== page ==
Re: [xmca] sense/meaning-signs/tools

From: Ana Marjanovic-Shane (
Date: Thu Jul 14 2005 - 20:57:51 PDT

Dear Dot,
Creating a dynamic analysis of meaning was also my goal when I started
studying metaphor and polysemy in development in very young children.
Your words sound almost exactly like some of the conclusions I made
based on the material I gathered -- everyday language and events in
lives of several little children. I wrote about this in my dissertation
- Chapter 4: "Components of a metaphoric proposition", is posted on the
XMCA website as additional readings for this discussion. Based on the
research on children spontaneous speech metaphors, I developed a dynamic
theory of meaning in which signs are understood as sign functions which
are in ever changing dialectical relationship to other sign functions
(although I did not use that exact term there). I defined making meaning
as a dynamic process of establishing topics between participants in
conversation and making comments about the topics. These two functions:
establishing a topic and making a comment, repeat recursively at every
layer of speech -- from completely situated utterances which are
inseparable from the rest of the interpersonal situation, to more
"portable" embodied utterances, to sentences, and finally, to single
words. This kind of dynamic analysis makes it possible to separate
"coding" from "function" and to observe progressive development of the
coding as development not from "words" to "sentences" (grammatical
terminology), but as a development from simple pointing and global
emotional signaling to the emergence of "words" which are short codes
for very intricate system of embedded topic/comment units.
I developed this model starting from Vygotsky's theory of speech and
thought and following his guidance to always look at the phenomena in
functional, dynamic and social way.

I will be looking forward to listening to the Dialectic Psychology
Section at ISCAR.


Dot Robbins wrote:

> Dear Friends,
> Sometimes in viewing sense/meaning, signs/tools I get caught in a
> static model that is not always connected to the social. In reality,
> there are no signs as such, but sign functions, according to U. Eco
> and others. I hope to transcend my static thoughts in future, by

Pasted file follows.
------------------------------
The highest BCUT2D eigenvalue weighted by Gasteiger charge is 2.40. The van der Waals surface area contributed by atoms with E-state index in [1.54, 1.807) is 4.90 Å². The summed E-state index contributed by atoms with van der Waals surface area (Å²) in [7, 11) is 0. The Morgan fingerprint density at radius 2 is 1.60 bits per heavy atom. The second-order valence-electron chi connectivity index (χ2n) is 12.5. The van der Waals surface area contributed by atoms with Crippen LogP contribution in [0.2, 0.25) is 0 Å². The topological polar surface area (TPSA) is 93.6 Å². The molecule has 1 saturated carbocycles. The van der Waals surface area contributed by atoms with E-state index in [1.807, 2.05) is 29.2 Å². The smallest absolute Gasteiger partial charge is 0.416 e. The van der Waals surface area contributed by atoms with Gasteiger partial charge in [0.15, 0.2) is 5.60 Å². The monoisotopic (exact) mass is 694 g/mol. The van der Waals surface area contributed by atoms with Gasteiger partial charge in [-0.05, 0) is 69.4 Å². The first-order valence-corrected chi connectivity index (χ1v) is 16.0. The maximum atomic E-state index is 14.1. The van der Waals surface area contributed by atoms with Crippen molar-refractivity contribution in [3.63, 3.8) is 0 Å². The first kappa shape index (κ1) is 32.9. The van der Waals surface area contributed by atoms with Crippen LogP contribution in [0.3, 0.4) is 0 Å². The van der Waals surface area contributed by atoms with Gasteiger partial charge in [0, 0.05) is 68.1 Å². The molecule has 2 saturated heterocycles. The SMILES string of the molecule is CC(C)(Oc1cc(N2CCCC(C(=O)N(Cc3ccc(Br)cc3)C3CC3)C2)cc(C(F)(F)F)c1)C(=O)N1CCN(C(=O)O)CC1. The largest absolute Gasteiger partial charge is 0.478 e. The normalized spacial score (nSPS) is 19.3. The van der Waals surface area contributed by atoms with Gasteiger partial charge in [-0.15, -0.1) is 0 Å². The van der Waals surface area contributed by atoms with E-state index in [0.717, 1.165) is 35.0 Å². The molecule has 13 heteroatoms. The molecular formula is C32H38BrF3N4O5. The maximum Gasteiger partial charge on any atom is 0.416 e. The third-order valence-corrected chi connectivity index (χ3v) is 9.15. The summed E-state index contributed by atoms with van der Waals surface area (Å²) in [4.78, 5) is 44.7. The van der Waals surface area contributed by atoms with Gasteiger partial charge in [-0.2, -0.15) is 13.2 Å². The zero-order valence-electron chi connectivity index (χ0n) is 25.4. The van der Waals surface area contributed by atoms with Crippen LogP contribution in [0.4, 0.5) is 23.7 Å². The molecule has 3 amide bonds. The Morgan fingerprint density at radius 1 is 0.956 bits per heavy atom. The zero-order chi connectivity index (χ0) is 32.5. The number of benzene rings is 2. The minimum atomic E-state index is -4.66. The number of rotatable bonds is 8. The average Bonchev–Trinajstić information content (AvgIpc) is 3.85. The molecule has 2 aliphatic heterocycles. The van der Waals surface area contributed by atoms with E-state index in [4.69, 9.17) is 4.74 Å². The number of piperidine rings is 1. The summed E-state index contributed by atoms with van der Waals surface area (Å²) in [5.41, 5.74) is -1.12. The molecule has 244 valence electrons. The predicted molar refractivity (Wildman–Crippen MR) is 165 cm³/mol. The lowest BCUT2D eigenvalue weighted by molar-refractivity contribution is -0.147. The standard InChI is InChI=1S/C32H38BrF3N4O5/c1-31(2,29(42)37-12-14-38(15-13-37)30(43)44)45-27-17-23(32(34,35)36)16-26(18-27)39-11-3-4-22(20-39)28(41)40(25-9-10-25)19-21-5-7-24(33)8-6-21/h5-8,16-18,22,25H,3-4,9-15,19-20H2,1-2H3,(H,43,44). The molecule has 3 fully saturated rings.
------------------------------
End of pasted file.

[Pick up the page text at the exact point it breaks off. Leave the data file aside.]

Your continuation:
> trying to introduce a flow model approach that is based with the
> cultural-historical method, which truly must include an understanding
> of dialectics and Marxism. This is a reason that I am also excited
> about Sasha's new section within ISCAR on Dialectical Psychology. And,
> I hope to focus much more on process, as opposed to product, and on
> the "whole" as opposed to the "parts." This also requires a return to
> a genetic analysis that returns to the source....for me, it is
> important to return to the concept of "code" going through semiotics
> to the "word," trying to use explanatory forms of understanding, not
> just descriptive. The aspects of the general genetic law of
> development, and the method of double stimul! ation, are extremely
> important in a fluid model, I think, and need to be connected to the
> social/individual as a unit. Going further, it also seems very
> important to begin discussions within Vygotsky's understanding of
> language that defines what "non-classical psychology" actually is, and
> return to a core concept of "personality" (a concept which certainly
> helps to unite thoughts of Vygotsky and A. N. Leontiev and Russian
> activity theory). This then leads to one core aspect of personality,
> which is will, and another aspect, which is the "mastery of behavior,"
> or "self-regulation," or "free action of will," etc. In returning to
> areas such as signs/tools, sense/meaning, there is a unity, but not
> identity; and, it is important to not get caught in a sense of
> dualism, such as mixing up philosophical genres, such as
> subject/object within epistemology, and mind/matter within ontology.
> To establish a scientific science of making inner processes more
> objective, there needs to be a new met! hodology, and from a
> Vygotskian perspective it will need to be within the context of
> dialectics and Marxist thinking. It has become interesting for me to
> view common paradoxes, which flow in an asymmetrical process, and are
> often viewed as opposing elements in my, I view monism
> (something not individual and personal) as being completed within
> dialectics (which is always changing); meaning as being completed
> within sense (which is always changing); scientific concepts as being
> completed in everyday concepts (always changing); etc.The holographic
> model I am discovering is one of empowerment, not control; one of
> movement...This is what Karl Pribram (who worked with Luria) wrote
> years ago: "My hypothesis is that all thinking has, in addition to
> sign and symbol manipulation, a holographic component...Holograms are
> composed by transformations which, when they are simply repeated,
> essentially reconstruct the original from which the holographic
> representation was compose! d. Holograms are the "catalysts of
> thought." (p. 370).
> Best,
> Dot
> *Karl Pribram (1971): Languages of the Brain, Prentice-Hall.
> *thoughts on codes (representation, and images) I have written are in
> Chapt. 7 of
> Vygotsky's and A. A. Leontiev's Semiotics and Psycholinguistics,
> Praeger Pub., 2003.
> __________________________________________________
> Do You Yahoo!?
> Tired of spam? Yahoo! Mail has the best spam protection around
>xmca mailing list

xmca mailing list

This archive was generated by hypermail 2b29 : Mon Aug 01 2005 - 01:01:07 PDT